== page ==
A plaque remaining from the Big Apple Night Club at West 135th Street and Seventh Avenue in Harlem.

Above, a 1934 plaque from the Big Apple Night Club at West 135th Street and Seventh Avenue in Harlem. Discarded as trash in 2006.

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Entry from April 07, 2014
“The best way to get a bad law repealed is to enforce it”

"The best way to get a bad law repealed is to enforce it strictly” has been credited to Abraham Lincoln (1809-1865) since at least 1884, but there is no evidence that he ever said it. U.S. President Ulysses S. Grant (1822-1885) said at his first inaugural address on March 4, 1869:

“I shall on all subjects have a policy to recommend, but none to enforce against the will of the people. Laws are to govern all alike—those opposed as well as those who favor them. I know no method to secure the repeal of bad or obnoxious laws so effective as their stringent execution.”

If a bad law is stringently executed, according to Grant’s statement, then everyone will immediately know how bad it is and the law will quickly be repealed. “The best possible way to secure the repeal of a bad law is to enforce it rigidly, that the country m&y feel just how bad it is” was cited in a newspaper the day after this speech.

Grant’s observation might not be original. “The way to defeat a bad law is to insist on its being carried out” was cited in print on January 26, 1869.


Wikiquote: Abraham Lincoln
Abraham Lincoln (12 February 1809 – 15 April 1865) was the 16th President of the United States and led the country during the American Civil War.
(...)
Misattributed
The best way to get a bad law repealed is to enforce it.
. Attributed in A Dictionary of Thoughts (1908) by Tryon Edwards; this is earlier attributed to Theodore Roosevelt in Life of William McKinley (1901) by Samuel Fallows, and could be derived from the remarks of Ulysses S. Grant in his First Inaugural Address (4 March 1869): “I know no method to secure the repeal of bad or obnoxious laws so effective as their stringent execution”.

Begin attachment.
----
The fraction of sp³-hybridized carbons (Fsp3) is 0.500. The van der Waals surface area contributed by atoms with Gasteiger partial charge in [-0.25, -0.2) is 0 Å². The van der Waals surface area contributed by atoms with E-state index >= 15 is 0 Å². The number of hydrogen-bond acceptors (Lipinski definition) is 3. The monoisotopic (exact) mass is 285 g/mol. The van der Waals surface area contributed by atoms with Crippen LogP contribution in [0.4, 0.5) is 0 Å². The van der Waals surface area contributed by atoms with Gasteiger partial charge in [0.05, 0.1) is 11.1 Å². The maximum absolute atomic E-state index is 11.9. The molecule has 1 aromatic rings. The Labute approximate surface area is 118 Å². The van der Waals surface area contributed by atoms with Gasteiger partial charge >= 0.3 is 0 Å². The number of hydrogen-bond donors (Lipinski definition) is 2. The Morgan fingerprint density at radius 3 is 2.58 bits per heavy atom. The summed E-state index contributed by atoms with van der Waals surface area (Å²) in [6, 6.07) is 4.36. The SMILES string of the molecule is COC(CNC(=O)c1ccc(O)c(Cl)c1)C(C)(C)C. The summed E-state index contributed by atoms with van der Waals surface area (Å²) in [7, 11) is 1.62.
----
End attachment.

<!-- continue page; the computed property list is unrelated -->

26 January 1869, Boston (MA) Journal, “The Ballot in England,” pg. 4, col. 2:
The way to defeat a bad law is to insist on its being carried out.

President Ulysses S. Grant
First Inaugural Address
Washington, DC
Thursday, March 4, 1869

Citizens of the United States:

Your suffrages having elected me to the office of President of the United States, I have, in conformity to the Constitution of our country, taken the oath of office prescribed therein. I have taken this oath without mental reservation and with the determination to do to the best of my ability all that is required of me. The responsibilities of the position I feel, but accept them without fear. The office has come to me unsought; I commence its duties untrammeled. I bring to it a conscious desire and determination to fill it to the best of my ability to the satisfaction of the people.

On all leading questions agitating the public mind I will always express my views to Congress and urge them according to my judgment, and when I think it advisable will exercise the constitutional privilege of interposing a veto to defeat measures which I oppose; but all laws will be faithfully executed, whether they meet my approval or not.